There is no doubt that the incident has happened as reflected from the evidence of the prosecution for it appears clear that Edmundo Nepomuceno met his death because of ill-feeling the Martin brothers had harbored against him sometimes prior to the event which led to his death. It should be recalled that Edmundo had a common-law wife by the name of Conchita Sanchez with whom he had two children but that his relationship notwithstanding he succeeded in winning the affection of the accused’s sister, Carmen Martin, whom he married, perhaps to atone somewhat for what he has done, but which, however, was not enough to assuage their feeling, since one week thereafter, the Martin brothers took her back as an eloquent proof of their disapproval of the whole affair. And not long after this event, the affray took place wherein Edmundo found himself to be the victim of the collective aggression of the Martins who heaped upon him simultaneous thrusts with their knives leaving him helpless until he expired. There is, therefore, enough motive for the Martin brothers to commit the act imputed to them more so when they were living in houses that were close to one another and where the illicit relationship of Edmundo with his common-law wife was within the knowledge of the whole neighborhood. The behavior of Edmundo towards the sister of the Martin brothers must have deeply hurt the feeling of the Martin family that to avenge what they believe to be an affront to their sister and to them they provoked Edmundo to a fight and in the process annihilated him with a combined and simultaneous action leaving him with no hope of survival.

    On this point, it is interesting to note the following observation of the court a quo:jgc:chanrobles.com.ph

    "The defense, accordingly, did not explain how it happened that Edmundo Nepomuceno would be chasing Efren with two knives in his hands. Setting aside these beclouding circumstances, it also appears improbable that Edmundo would be chasing Efren. It is undenied that before the occurrence of the incident, the Martins had been harboring ill-feelings against Edmundo. In the relative situations of the Martins, on the one hand, and Edmundo Nepumoceno, on the other it was most unlikely that Edmundo would be the aggressor in a fight against any of the Martin brothers. Edmundo had no relatives in the vicinity, except a sister to whom he ran for help when his house was being stoned. The Martins, on the other hand, are living in the same house where at least five of the Martin brothers, all fully grown up, are living together. In the nearby houses reside close relatives of the Martins, namely, the Nunags and the Yumangs. There is more reason to believe, therefore, the claim of the prosecution that even when Edmundo was already being stoned in his house and challenged by the Martins to come out and fight, he chose to remain calm and ignore his enemies."cralaw virtua1aw library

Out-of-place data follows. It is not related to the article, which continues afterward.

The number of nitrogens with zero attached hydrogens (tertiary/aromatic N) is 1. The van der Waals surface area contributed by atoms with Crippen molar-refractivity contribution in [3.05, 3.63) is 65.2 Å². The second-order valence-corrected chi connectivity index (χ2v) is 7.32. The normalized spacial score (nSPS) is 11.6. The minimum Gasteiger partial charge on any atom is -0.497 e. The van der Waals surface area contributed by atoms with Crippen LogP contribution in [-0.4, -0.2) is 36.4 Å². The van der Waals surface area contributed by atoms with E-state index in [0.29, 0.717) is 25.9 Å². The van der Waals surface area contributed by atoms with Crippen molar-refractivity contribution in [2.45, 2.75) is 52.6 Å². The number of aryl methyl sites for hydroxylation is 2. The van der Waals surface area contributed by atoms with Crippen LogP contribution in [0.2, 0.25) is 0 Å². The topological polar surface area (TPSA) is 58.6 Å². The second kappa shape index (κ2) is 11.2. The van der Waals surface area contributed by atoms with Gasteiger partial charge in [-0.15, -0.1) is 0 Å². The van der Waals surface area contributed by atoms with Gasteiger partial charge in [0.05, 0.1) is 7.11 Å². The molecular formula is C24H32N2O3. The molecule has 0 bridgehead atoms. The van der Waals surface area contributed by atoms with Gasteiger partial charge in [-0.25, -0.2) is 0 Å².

Eriberto Martin seems to have offered himself as the lone sacrificial goat in an effort to relieve his co-accused brothers of complicity in the death of Edmundo Nepomuceno. Thus, he testified that while he was reading comics on the ground floor of his house in the night in question, he heard a voice saying that his brother Efren was being chased. At this juncture, he really saw Edmundo with one knife in each hand chasing Efren for which reason he approached and told Edmundo to stop. Edmundo did stop but instead faced him and thrust his knife at him with his right hand. He stepped back and took a "pinga" to defend himself. Edmundo again thrust at him with his right hand and he stepped backward and hit him with the "pinga." Edmundo received the blow at the neck as a result of which he was thrown away, but he turned around and faced him, so he tried to pick up the knife that Edmundo had dropped, but the latter grabbed it from him. When Edmundo made another thrust he hit him with his "pinga." He told Edmundo to stop as he was not going to fight him, but Edmundo suddenly hit him again with the knife in his right hand. What he did was to hit him twice and run away.